The militia killed Sagid’s wife Nagaam, shot dead his mother and brother, and burned his home to the ground. After their deaths, Sagid stayed in Iraq for another month, then fled overland through Syria and into Lebanon. He entered on a tourist visa and overstayed.
“I came here and worked in a supermarket. I didn’t know anyone, so it was very lonely. I felt like I was worthless – I have a degree – and kept thinking of my family, my wife. I was having very bad thoughts. Over time, they got better, but it is still difficult for me. I miss my family. I am happy to be leaving, to be going to the United States, but also nervous because I don’t know anyone there.
For me, this is a new life. When I go to America I want to work with refugees: to help them.”
However, there are those refugees waiting for resettlement. One of these is Hussein, from Baghdad, or what he calls “al-Sadr city”: a reference to the Shiite cleric and leader of the Mahdi Army, Muqtada al-Sadr. I met Hussein late one night at the final of a football tournament that he had organised for Sudanese and Iraqi refugees in Southern Beirut.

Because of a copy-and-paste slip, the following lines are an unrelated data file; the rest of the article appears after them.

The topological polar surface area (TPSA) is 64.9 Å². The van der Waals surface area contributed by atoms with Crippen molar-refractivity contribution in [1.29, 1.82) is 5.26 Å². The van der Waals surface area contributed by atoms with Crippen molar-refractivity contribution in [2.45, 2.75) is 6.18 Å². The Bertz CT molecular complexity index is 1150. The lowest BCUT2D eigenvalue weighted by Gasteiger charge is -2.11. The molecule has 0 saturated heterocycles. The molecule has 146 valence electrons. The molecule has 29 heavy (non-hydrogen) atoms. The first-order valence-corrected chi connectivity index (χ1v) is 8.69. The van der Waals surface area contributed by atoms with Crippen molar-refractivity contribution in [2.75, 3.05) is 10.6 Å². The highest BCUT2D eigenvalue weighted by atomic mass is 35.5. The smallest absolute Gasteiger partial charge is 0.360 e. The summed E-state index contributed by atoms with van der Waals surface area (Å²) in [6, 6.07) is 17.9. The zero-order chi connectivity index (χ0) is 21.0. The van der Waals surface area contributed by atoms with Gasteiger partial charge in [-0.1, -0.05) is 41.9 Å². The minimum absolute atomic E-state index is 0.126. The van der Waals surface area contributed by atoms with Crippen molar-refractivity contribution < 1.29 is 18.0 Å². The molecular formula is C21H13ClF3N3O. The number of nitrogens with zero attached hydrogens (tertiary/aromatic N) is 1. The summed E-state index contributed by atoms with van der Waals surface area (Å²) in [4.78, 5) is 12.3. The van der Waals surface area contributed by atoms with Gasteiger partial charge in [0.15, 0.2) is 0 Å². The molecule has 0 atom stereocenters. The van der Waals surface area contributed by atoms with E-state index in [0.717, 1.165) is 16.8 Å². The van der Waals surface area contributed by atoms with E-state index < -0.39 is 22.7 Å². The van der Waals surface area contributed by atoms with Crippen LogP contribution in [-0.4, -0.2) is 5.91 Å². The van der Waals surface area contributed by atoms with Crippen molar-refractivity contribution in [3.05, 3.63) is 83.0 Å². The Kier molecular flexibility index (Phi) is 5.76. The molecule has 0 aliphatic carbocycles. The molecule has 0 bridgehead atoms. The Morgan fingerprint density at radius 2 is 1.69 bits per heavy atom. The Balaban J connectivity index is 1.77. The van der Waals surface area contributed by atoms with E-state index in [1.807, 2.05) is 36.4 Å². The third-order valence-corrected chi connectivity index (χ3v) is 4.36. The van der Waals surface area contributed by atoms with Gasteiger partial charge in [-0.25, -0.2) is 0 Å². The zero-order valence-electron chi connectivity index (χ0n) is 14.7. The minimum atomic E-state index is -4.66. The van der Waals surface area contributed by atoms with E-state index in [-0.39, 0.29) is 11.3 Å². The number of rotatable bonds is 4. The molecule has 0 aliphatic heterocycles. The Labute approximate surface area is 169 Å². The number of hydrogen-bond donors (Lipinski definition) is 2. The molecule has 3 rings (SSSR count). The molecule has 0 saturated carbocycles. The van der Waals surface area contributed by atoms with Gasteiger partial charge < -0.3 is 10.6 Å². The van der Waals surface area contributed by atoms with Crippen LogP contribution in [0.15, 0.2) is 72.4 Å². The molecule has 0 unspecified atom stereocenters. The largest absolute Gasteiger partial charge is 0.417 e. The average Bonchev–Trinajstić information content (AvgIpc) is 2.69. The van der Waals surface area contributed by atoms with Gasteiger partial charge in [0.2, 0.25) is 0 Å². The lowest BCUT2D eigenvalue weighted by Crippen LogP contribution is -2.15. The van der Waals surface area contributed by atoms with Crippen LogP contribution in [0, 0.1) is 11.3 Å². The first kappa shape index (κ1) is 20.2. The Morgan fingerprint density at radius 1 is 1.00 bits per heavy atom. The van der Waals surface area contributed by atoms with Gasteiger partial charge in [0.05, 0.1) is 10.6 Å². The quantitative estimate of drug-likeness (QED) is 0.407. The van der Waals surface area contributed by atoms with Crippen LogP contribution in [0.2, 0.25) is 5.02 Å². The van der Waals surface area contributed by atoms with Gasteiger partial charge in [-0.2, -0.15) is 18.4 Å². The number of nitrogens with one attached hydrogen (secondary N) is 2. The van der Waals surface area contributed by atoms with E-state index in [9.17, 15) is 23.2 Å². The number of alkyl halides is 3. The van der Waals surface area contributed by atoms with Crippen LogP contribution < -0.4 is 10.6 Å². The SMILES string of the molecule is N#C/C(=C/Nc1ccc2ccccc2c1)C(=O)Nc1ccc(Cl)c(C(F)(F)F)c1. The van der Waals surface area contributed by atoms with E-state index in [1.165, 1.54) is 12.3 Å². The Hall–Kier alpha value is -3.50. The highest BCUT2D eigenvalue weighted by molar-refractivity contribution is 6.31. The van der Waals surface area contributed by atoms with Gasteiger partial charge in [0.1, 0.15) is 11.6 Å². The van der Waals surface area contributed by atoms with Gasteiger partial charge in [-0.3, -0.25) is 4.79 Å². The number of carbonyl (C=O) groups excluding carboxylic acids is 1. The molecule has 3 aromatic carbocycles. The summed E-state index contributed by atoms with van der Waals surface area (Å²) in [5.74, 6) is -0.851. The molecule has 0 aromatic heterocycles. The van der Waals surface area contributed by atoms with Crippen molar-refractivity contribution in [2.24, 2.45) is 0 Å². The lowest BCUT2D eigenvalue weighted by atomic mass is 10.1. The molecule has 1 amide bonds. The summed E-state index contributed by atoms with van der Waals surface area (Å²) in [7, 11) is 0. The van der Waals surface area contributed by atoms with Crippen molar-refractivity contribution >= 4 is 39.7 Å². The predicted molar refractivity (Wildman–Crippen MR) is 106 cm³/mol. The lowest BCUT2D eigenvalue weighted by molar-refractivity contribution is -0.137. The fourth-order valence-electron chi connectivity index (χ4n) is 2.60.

Hezballah flags hang from windows and images of the Shiite organisation’s leaders plaster buildings’ walls. The football ground is run-down. Spotlights illuminate the turf pitch and people sit on plastic chairs around the edge of the ground. The netting hanging above the pitch has holes in it and the soccer ball keeps passing through them, getting stuck on the netting’s upside.
Speaking through a translator, Hussein says that he organised the football tournament to try and bring refugee communities together. “Iraqis love football. This tournament encourages solidarity and teamwork. It promotes non-violence and acceptance of each other.”
Hussein spent two weeks organising the tournament, which attracted eight teams from refugee communities scattered throughout Beirut. Like Sagid, Hussein received death threats from the Faidlak Badda. Hussein fled Iraq after the militia killed his cousin. He took few clothes with him and entered Lebanon illegally: crossing the border on foot.
“It is a constant fear that I will be caught and sent to prison before I am resettled, “ he says. “If I go to the United States, I know that my life will be better. I feel like my life will progress. But, now I am just waiting. Maybe I will leave tomorrow or maybe I will be arrested and sent to prison. I am just waiting.”
Glen Johnson is a 26-year-old New Zealand journalist based in the Middle East.